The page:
Karen Richardson, a leader in college admissions and a Princeton graduate and native of New Jersey who was among the first generation in her family to attend college, has been named dean of admission at Princeton University. She will start in her new role on July 1.
President Christopher L. Eisgruber recommended the appointment, which was approved by the Board of Trustees.
Richardson currently is dean of admissions and enrollment management at Tufts University in Massachusetts, which has more than 5,500 undergraduates and nearly 6,000 graduate and professional students.
Richardson, who comes from the small town of Roebling, is a member of Princeton’s Class of 1993. She graduated with a bachelor’s degree in politics and has a master’s degree from the Harvard Graduate School of Education.
From 2002 to 2004, Richardson was assistant dean for undergraduate admission at Princeton, focusing on diversity recruitment efforts.
“Karen Richardson has a remarkable track record as a pioneer in the field of college admissions,” said Eisgruber. “Her professional experience at the helm of the Tufts admissions office, her heartfelt commitment to diversity and inclusion, and her deep knowledge of this University make her an ideal leader for our Office of Admission. We are fortunate that Karen is returning to Princeton, and I look forward to working with her to bring talented students of all backgrounds to this University.”
“I’m thrilled to be taking on this role at a place that has been so impactful on my life,” said Richardson. “Attending Princeton was a transformational experience, and the opportunities I was given here have opened so many doors in my career in education. I’m looking forward to giving back and to working with the admissions team to continue to attract stellar applicants and craft great classes for the University.”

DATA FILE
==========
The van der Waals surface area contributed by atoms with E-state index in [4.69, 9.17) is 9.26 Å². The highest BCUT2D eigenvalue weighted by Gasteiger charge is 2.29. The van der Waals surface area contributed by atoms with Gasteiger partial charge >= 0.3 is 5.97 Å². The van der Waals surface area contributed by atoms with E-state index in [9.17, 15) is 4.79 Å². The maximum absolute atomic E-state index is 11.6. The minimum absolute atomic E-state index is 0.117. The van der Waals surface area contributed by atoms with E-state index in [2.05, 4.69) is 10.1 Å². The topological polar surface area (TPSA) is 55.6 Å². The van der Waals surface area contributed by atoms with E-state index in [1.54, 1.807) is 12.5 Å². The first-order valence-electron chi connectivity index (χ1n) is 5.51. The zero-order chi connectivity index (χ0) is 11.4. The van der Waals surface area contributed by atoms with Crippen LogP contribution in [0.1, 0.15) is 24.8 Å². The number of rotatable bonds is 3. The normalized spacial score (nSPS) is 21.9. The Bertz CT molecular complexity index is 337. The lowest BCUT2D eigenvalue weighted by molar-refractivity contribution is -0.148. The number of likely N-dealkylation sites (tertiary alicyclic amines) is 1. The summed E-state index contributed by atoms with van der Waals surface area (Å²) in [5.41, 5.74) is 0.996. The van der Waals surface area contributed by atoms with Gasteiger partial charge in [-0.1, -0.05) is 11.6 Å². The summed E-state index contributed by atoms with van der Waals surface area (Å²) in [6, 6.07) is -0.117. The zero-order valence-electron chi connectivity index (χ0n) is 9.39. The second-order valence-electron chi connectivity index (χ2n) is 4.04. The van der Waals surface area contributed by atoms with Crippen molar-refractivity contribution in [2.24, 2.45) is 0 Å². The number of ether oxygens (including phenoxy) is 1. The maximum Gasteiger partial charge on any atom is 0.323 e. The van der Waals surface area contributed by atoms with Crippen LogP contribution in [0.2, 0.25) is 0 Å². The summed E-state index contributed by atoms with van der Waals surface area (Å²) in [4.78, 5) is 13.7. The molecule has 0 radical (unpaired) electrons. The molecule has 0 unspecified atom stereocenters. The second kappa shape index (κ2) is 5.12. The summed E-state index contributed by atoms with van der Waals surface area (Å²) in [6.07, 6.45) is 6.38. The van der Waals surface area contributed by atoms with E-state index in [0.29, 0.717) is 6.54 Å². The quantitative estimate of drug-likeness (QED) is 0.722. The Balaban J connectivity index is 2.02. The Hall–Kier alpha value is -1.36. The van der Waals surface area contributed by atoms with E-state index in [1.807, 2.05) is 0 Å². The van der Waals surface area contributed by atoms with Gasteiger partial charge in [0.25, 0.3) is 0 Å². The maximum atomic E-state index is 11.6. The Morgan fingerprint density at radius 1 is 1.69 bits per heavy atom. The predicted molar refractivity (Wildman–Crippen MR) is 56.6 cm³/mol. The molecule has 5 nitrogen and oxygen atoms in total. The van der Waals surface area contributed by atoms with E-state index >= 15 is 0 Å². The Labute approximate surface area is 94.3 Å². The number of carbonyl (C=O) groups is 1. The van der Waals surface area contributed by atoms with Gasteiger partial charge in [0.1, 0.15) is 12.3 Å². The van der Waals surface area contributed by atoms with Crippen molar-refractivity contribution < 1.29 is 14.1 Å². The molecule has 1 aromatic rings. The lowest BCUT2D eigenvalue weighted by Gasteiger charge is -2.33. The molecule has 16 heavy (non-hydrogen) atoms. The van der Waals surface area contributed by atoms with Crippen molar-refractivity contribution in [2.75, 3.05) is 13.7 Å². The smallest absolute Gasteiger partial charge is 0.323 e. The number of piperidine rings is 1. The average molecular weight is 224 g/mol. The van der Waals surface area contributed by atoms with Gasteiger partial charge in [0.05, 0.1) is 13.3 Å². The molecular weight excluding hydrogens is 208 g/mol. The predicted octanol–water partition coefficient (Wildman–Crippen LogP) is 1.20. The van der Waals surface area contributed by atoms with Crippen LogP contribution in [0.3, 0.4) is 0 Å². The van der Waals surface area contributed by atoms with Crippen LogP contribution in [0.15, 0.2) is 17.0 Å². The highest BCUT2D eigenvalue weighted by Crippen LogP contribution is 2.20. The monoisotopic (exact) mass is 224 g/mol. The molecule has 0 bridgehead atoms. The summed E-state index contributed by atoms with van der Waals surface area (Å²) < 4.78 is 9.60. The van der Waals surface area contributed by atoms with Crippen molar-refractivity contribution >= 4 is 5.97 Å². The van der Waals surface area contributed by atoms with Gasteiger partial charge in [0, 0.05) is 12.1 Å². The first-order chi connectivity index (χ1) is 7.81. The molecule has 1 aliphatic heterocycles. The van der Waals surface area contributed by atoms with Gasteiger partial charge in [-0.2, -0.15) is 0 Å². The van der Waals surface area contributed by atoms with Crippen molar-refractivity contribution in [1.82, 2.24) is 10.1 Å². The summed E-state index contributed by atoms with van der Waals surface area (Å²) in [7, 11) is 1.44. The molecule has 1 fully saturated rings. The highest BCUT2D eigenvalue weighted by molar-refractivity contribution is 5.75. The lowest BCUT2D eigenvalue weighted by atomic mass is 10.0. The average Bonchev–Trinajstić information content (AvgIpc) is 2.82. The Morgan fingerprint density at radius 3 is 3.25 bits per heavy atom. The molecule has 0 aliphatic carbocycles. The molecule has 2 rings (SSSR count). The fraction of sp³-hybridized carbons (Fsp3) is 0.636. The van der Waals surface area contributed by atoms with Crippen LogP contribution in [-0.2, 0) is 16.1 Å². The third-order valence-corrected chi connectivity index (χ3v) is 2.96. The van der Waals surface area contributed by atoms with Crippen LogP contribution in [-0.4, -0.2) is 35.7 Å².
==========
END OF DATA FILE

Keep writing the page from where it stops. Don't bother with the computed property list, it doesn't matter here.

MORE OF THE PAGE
Richardson succeeds Janet Lavin Rapelye, who became president of the Consortium on Financing Higher Education in November 2018, after 15 years at Princeton.
Jill Dolan, dean of the college and acting dean of admission, chaired the search committee for the new dean, which included faculty, staff and students.
“Colleagues across campus will benefit from Karen’s work recruiting and admitting future classes of Princeton students,” said Dolan, who is also the Annan Professor in English and a professor of theater in the Lewis Center for the Arts. “Karen has helped to pioneer new ways of vetting increasing numbers of applications and she’s known across the field as a person of high integrity and good judgment. The search committee was impressed with Karen’s compassion and kindness, as well as her innovative ideas and acute insights into this rapidly evolving field.”
Richardson has served in a number of admissions roles at Tufts over the past decade before becoming dean in 2016.
In 2014, she became director of graduate admissions. In that role, she successfully expanded graduate student recruitment and increased efficiency in application processing and on-campus information sessions.
Richardson joined Tufts in 2008 as director of diversity recruitment and helped reimagine a campus visit program and increased outreach to community-based organizations and high schools. Her efforts helped increase the number of applications to Tufts from underrepresented students and first-generation students.
Richardson’s career in education also has focused on K-12 public school administration. From 2005 to 2008, she served as deputy superintendent of Boston Public Schools (BPS), where she reorganized the Office of Family and Community Engagement in response to community demand for more family involvement in the district’s schools. She also was a program director with the BPS Office of Teaching and Learning and director of the Exam School Initiative.
In the late 1990s, she worked as program director for Young Negotiators in Boston and with Jumpstart in Washington, D.C.
Richardson has served on the Board of Directors of the Common Application since summer 2018.
As a Princeton student, Richardson was a resident adviser at Forbes College. She sang in the Gospel Ensemble, worked at Princeton-Blairstown Center, was a Big Sister, and worked in the Office of Admission as a federal work-study student.